The excavation area, comprising Area U and an adjacent series of rock-cut rooms (Area C), was situated on the eastern slope of the City of David, between the entrance to the Warren Shaft System in the west and the Gihon Spring in the east. Several excavations were carried out in the past in this area, including M. Parker’s Galleries XVIII and XIX (Vincent 1911) and Area C, excavated by R. Reich and E. Shukron (Reich and Shukron 2010a; 2010b; 2011; Reich 2011:148–152, 248–261). The present excavation continues a series of previous campaigns in Area U, which began in 2013 (Szanton and Uziel 2015; Dan-Goor 2017; Hagbi and Uziel 2017; Chalaf and Uziel 2018; Chalaf and Uziel 2020). The 2020 excavation revealed remains from the late Iron Age and the Hellenistic periods (Fig. 1).
Iron Age. Two segments of an imposing north–south wall of the late Iron Age were exposed: one segment (W20005; length 14.1 m, min. width 4 m, height 2.9 m) in the northern part of the excavation area, and a smaller segment (W20021; length 3 m, preserved width 2.5 m, min. height 2 m) in the southern part of the area. The core of W20005 is built of densely packed fieldstones that lean against the bedrock, while its eastern, exterior face is built of roughly cut medium–large stones, and extensive parts of it were covered with plaster (Fig. 2). Wall 20021 was uncovered in the eastern half of Room 6 of the rock-cut rooms (Fig. 3; Reich and Shukron 2011). The part of the wall that connected these two segments was partly cut by later construction, including a round installation (W15019), and was partly dismantled in earlier excavations (W13 of Parker’s excavation; length 3 m; see Vincent 1911:25, Pl. VI, Fig. 1; for a description of another dismantled wall segment [length 5 m], see Reich and Shukron 2011). Nevertheless, it is strongly indicated by their same orientation and architectural style that these two segments were part of a single wall. This wall also appears to be the southern continuation of Kenyon’s Wall 1 of the late Iron Age (Franken and Steiner 1990; Steiner 2001), drawing on the same considerations of similarity in orientation and architectural style. This conclusion is reinforced by the observation that W20021, W20005 and Kenyon’s Wall 1 feature buttresses. It thus appears that all these various wall segments were part of the city wall of the late Iron Age.
A drainage channel (L19118; preserved length 1.1 m, width 0.5 m, depth 0.5 m) was uncovered atop W20005.
The excavation also exposed a previously unexcavated part of rock-cut Room 7 (1.2 × 1.5 m; Fig. 4), the southernmost of the rock-cut rooms found along the slope. The time when these rooms were first constructed and their function remain unclear (for a discussion of this question, see Szanton 2013); what is clear, however, is that they went out of use with the building of the city wall in the late Iron Age. A building post-dating the rock-cut rooms was erected above the southern and eastern parts of Room 7 (Szanton and Uziel 2015; Hagbi and Uziel 2017); belonging to this later building, are a wall overlying the eastern part of Room 7 and a vault behind it, on its eastern side.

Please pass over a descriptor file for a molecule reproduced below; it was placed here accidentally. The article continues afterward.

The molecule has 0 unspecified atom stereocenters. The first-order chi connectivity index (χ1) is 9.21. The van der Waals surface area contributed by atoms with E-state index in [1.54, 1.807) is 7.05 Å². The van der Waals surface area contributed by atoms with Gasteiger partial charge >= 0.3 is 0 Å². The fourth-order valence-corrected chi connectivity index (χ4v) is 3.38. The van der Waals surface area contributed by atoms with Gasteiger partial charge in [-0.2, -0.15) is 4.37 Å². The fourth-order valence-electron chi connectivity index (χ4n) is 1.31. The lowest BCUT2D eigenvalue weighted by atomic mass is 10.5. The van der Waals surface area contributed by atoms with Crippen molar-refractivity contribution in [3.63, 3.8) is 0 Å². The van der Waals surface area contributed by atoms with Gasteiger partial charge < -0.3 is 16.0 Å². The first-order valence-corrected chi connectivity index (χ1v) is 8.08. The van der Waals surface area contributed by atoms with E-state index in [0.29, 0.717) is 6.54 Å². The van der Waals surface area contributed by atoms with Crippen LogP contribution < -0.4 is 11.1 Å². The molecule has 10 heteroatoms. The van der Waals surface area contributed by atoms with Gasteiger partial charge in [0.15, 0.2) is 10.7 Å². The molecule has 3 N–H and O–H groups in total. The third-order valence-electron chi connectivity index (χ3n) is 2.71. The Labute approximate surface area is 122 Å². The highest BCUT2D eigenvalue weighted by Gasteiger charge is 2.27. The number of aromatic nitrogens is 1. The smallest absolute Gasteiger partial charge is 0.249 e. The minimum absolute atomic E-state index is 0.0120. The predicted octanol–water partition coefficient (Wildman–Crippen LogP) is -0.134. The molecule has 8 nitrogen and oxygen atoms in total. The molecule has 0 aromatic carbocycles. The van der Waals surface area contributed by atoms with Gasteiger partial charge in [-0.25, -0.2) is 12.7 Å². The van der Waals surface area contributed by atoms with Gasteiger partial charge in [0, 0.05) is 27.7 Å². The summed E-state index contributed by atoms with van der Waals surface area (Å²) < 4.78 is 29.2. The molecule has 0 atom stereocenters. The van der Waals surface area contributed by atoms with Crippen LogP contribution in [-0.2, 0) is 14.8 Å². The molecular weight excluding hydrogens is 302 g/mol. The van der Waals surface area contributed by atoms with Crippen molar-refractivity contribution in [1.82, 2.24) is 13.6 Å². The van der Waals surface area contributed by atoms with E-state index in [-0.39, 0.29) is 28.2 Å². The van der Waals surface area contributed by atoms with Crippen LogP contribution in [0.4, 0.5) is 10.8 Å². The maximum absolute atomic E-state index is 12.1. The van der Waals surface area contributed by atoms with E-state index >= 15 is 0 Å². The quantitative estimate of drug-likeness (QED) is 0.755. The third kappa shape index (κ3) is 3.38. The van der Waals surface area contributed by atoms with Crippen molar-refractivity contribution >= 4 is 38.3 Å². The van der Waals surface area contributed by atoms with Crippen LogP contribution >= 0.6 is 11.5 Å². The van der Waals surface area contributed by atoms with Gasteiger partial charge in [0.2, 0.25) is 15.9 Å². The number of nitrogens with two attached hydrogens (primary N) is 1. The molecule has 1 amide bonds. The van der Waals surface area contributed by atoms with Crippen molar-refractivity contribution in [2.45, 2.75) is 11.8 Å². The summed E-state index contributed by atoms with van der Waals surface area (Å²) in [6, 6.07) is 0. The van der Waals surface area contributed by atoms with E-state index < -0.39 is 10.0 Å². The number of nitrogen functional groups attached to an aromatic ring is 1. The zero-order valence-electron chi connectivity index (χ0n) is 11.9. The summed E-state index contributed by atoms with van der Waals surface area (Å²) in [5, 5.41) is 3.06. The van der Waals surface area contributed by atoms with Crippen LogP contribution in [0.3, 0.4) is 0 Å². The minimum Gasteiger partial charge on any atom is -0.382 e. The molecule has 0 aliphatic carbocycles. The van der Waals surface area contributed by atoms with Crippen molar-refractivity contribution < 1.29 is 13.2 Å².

Hellenistic Period. A large round structure (W19202; diam. 6 m) constructed of large fieldstones, the interior of which was filled with heavy debris, was partly exposed in the northern part of the excavation area. This structure cuts into the upper part of Iron Age W20005, while using its lower three courses as a base. A thick fill of beaten dirt and small-sized stones overlay the top of W20005 and abutted W19202; the function of W19202 is not clear at present. Preliminary analysis of the pottery and other finds from this fill indicates a date in the Hellenistic–Hasmonean period (the second century BCE), which also applies to W19202. A large slanting fill (glacis), leaning against the eastern exterior face of W20005, may be ascribed to this period, although at present its precise date remains unclear. This fill consists of a layer of dirt and a layer of stones, which are covered with a thick coating of plaster (c. 0.3 m).
The most important find unearthed in the present excavation are the two segments of the late Iron Age city wall, which appear to have connected to Wall 1 of K. Kenyon’s excavations (Steiner 2001; Franken and Steiner 1986). Another large segment of the city wall of this period (W219) was previously reported by Y. Shiloh in Areas E South, E North and D2, situated about 30 m south of Area U (De Groot and Bernick-Greenberg 2012). It, therefore, appears that the city wall of that period traversed the entire eastern slope of the City of David.